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Goal: 30,000 Progress: 2,756
Sponsored by: The Animal Rescue Site

While there's no denying how adorable a baby chimpanzee or spider monkey may be, efforts to contain these animals as pets are as shortsighted as they are costly.

The Journal of Applied Animal Welfare Science has stood behind research that categorically labels nonhuman primates as unsuitable for private ownership since 2008 [1]. The American Bar Association supports even more sweeping standards, adopting a resolution in 2015 supporting laws prohibiting the "possession, sale, breeding, import, or transfer of dangerous wild animals, such as big cats, bears, wolves, primates, and dangerous reptiles" [2].

Yet, the primate trade continues to operate in the United States. According to National Geographic, anything from macaques to marmosets, and even endangered species, can be procured for upwards of $50,000 [3]. But no matter how cute or clever, keeping a primate a a pet can set that animal up for serious frustrations in life.

"If you try to keep them as pets you're creating a mentally disturbed animal in 99.9 percent of the cases," said Veterinarian Kevin Wright, director of conservation, science and sanctuary at the Phoenix Zoo in Arizona. "The animal will never be able to fit in any other home. Never learn how to get along with other monkeys. And, more often than not, will end up with a lot of behavioral traits that are self-destructive."

Beyond primate personality problems, the bacteria these animals are capable of carrying can prove deadly to humans, and vice versa. Some monkeys are capable of transmitting the Herpes B virus, which can lead to severe brain damage or death, according to the Centers for Disease Control and Prevention [4].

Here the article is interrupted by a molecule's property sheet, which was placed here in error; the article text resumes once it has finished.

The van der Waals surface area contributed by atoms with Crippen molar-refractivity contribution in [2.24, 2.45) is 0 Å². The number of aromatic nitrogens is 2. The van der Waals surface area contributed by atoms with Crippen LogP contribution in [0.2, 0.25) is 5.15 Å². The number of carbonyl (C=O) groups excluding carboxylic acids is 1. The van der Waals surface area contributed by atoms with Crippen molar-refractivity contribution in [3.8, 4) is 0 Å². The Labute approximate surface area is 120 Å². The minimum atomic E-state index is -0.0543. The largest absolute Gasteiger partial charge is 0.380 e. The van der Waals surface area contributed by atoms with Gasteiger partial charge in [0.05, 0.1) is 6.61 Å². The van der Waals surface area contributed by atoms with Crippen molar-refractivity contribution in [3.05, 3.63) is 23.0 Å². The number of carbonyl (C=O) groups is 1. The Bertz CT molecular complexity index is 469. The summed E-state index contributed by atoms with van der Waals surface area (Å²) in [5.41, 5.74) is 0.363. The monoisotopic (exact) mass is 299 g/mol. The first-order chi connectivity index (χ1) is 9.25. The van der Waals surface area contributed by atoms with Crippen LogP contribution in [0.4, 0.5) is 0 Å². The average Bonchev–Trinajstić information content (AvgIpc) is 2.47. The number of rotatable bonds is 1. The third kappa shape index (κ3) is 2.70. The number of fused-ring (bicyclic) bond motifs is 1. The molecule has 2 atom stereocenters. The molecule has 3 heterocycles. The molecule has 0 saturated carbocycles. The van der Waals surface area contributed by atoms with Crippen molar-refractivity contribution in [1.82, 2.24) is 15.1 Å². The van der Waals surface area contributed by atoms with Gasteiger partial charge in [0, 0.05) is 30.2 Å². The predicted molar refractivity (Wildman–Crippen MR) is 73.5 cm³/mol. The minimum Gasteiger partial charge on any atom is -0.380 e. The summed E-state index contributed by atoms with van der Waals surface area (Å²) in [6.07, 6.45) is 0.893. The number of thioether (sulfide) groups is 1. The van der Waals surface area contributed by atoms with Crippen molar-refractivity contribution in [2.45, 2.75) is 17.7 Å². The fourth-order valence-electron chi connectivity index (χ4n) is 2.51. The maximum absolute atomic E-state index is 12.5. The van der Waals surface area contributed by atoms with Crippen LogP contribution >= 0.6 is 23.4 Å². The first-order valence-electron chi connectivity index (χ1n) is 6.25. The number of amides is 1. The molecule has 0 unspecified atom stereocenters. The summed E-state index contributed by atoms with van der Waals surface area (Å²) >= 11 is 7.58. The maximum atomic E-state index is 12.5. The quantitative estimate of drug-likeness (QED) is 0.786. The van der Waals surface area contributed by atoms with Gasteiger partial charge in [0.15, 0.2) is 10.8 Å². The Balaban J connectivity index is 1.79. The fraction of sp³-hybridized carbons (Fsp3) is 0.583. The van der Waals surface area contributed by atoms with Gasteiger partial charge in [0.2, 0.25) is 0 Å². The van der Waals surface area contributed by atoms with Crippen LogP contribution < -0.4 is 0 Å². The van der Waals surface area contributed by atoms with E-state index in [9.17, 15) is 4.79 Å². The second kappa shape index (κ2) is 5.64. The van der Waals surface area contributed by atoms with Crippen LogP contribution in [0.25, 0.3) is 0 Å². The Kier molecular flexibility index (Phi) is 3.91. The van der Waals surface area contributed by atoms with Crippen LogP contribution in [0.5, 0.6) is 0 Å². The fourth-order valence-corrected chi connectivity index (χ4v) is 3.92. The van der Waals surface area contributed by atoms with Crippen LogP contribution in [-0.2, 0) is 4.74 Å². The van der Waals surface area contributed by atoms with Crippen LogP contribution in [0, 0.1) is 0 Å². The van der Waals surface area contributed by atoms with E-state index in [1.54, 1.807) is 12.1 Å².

"By definition, a pet is an animal we touch and play with in our homes and in no way is it in a primate's best interest to be constantly touched and played with by people. They need their own social groups, are extremely hard to care for and often grow up to be aggressive and impossible to control," said veterinary surgeon and CEO of Twycross Zoo, Warwicks, Dr Sharon Redrobe to The Guardian [5]. "Owners then take them to a vet, expecting them to be magically 'fixed'. They're wild animals and, in that respect, no different to tigers. You wouldn't keep a tiger at home, so don't keep a monkey."

The legislated protections for primates in the U.S. come primarily from the Animal Welfare Act, which merely requires enclosures be of a certain size [6], but place no restrictions on the sales or transport of the animals.

The dangers of keeping a primate warrant a nationwide ban on the ownership of any primate as a pet, no matter the species. Sign below to demand the U.S. Department of Agriculture, the Senate Committee on Agriculture, and the House Committee on Agriculture work together to put a full ban on owning primates as pets in the U.S.

Sign Here






Dear U.S. Department of Agriculture, Senate Committee on Agriculture, and House Committee on Agriculture,